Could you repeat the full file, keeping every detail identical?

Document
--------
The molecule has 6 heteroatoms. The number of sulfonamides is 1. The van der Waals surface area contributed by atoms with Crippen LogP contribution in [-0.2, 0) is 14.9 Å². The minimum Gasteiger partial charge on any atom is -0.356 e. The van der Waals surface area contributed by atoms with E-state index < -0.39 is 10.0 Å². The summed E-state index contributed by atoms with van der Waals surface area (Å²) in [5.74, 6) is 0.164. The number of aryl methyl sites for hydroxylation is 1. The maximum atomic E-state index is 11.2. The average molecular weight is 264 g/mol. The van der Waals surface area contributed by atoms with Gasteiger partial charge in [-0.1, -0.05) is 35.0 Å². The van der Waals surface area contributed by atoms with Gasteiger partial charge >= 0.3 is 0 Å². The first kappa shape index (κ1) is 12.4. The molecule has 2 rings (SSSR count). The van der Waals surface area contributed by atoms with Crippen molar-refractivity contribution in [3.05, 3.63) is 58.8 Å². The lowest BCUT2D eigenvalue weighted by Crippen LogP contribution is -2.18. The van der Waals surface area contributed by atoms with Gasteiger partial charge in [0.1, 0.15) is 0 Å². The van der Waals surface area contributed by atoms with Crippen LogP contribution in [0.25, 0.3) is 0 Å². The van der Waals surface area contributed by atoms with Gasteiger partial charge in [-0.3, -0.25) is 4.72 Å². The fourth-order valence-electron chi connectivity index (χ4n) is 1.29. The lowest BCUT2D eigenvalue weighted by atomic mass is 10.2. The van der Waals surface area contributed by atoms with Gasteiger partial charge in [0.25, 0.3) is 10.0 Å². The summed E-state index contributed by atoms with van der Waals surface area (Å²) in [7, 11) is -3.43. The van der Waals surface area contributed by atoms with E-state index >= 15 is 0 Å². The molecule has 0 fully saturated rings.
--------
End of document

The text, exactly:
The molecule has 6 heteroatoms. The number of sulfonamides is 1. The van der Waals surface area contributed by atoms with Crippen LogP contribution in [-0.2, 0) is 14.9 Å². The minimum Gasteiger partial charge on any atom is -0.356 e. The van der Waals surface area contributed by atoms with E-state index < -0.39 is 10.0 Å². The summed E-state index contributed by atoms with van der Waals surface area (Å²) in [5.74, 6) is 0.164. The number of aryl methyl sites for hydroxylation is 1. The maximum atomic E-state index is 11.2. The average molecular weight is 264 g/mol. The van der Waals surface area contributed by atoms with Gasteiger partial charge in [-0.1, -0.05) is 35.0 Å². The van der Waals surface area contributed by atoms with Gasteiger partial charge >= 0.3 is 0 Å². The first kappa shape index (κ1) is 12.4. The molecule has 2 rings (SSSR count). The van der Waals surface area contributed by atoms with Crippen molar-refractivity contribution in [3.05, 3.63) is 58.8 Å². The lowest BCUT2D eigenvalue weighted by Crippen LogP contribution is -2.18. The van der Waals surface area contributed by atoms with Gasteiger partial charge in [0.1, 0.15) is 0 Å². The van der Waals surface area contributed by atoms with Crippen LogP contribution in [0.25, 0.3) is 0 Å². The van der Waals surface area contributed by atoms with Gasteiger partial charge in [-0.3, -0.25) is 4.72 Å². The fourth-order valence-electron chi connectivity index (χ4n) is 1.29. The lowest BCUT2D eigenvalue weighted by atomic mass is 10.2. The van der Waals surface area contributed by atoms with Gasteiger partial charge in [0.25, 0.3) is 10.0 Å². The summed E-state index contributed by atoms with van der Waals surface area (Å²) in [7, 11) is -3.43. The van der Waals surface area contributed by atoms with E-state index >= 15 is 0 Å². The molecule has 0 fully saturated rings.